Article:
Over at the Tax Policy Center, Gene Steuerle and Stephanie Rennane quote from a CBO report about how total lifetime Social Security payouts are increasing:
In today’s dollars, CBO calculates that a single person born in 1960 (assumed to retire at age 65 in 2025) who earns close to median wages over their lifetime is scheduled to receive approximately $250,000 in lifetime Social Security benefits, while a similar earner born in 2000, expected to retire in 2065, would receive around $420,000.
Does this show how generous Social Security payments have gotten? No. Just the opposite. Real per-capita GDP in 1960 was about $15,000. In 2000 it was $39,000. That’s a 160% increase. Conversely, the real increase in total Social Security payouts over an average lifetime is going up only 70% for retirees born in those two years.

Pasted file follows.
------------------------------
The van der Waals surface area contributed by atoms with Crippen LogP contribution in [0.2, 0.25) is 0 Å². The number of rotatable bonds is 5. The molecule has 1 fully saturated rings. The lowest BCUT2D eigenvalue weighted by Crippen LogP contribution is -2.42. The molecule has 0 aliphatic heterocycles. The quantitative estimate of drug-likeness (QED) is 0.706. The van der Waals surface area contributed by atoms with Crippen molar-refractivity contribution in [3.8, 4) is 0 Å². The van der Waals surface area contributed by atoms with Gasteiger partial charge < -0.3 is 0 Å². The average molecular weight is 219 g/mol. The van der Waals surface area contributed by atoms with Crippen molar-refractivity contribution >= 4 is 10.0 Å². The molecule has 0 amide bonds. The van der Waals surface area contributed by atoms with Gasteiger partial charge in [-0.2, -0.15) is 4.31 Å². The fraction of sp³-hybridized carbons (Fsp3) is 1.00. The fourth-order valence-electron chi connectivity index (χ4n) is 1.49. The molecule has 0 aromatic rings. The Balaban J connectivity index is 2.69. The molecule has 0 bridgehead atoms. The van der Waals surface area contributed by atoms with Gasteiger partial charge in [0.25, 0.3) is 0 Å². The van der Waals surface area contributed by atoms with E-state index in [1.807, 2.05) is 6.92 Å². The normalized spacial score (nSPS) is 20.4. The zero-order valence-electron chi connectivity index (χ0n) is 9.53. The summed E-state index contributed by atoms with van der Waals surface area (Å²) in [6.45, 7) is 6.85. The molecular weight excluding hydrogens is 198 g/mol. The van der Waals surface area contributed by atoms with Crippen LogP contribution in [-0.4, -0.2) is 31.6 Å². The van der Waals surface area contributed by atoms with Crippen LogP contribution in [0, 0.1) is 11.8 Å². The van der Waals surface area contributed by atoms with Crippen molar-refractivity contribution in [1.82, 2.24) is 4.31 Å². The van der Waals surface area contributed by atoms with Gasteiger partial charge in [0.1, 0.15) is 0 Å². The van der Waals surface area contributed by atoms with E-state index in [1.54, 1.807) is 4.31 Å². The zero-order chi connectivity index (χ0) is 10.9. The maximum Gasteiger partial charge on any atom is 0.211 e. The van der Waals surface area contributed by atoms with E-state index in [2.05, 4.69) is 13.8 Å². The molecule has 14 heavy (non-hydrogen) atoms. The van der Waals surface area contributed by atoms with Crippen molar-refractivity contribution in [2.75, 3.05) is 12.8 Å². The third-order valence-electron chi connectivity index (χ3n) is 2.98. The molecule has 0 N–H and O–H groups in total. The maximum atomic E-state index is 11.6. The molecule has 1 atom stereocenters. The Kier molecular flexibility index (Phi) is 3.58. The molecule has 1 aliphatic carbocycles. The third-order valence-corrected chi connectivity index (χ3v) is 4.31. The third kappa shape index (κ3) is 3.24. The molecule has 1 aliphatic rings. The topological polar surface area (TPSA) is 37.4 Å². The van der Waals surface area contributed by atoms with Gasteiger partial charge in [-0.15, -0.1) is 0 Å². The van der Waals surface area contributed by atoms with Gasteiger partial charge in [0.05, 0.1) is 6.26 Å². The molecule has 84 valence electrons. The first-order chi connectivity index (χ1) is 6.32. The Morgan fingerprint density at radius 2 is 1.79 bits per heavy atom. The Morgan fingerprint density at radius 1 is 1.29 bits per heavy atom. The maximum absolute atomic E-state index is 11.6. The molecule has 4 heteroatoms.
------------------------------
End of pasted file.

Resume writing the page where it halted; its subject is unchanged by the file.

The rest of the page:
Social Security as a program will cost us more in the future than it does now. Longer lifespans are a small part of the reason, and the fact that the huge baby boom generation is about to retire is a much bigger reason. But lifetime payouts, far from spiraling out of control, are considerably stingier now than in the past. We’re a far richer country than we were in 1960, but average wages haven’t kept up with productivity growth for a long time — and since Social Security payouts are tied to average wages, not economic growth, benefits haven’t kept up with economic growth either. Reducing them even further by raising the retirement age would merely be compounding one injustice with another.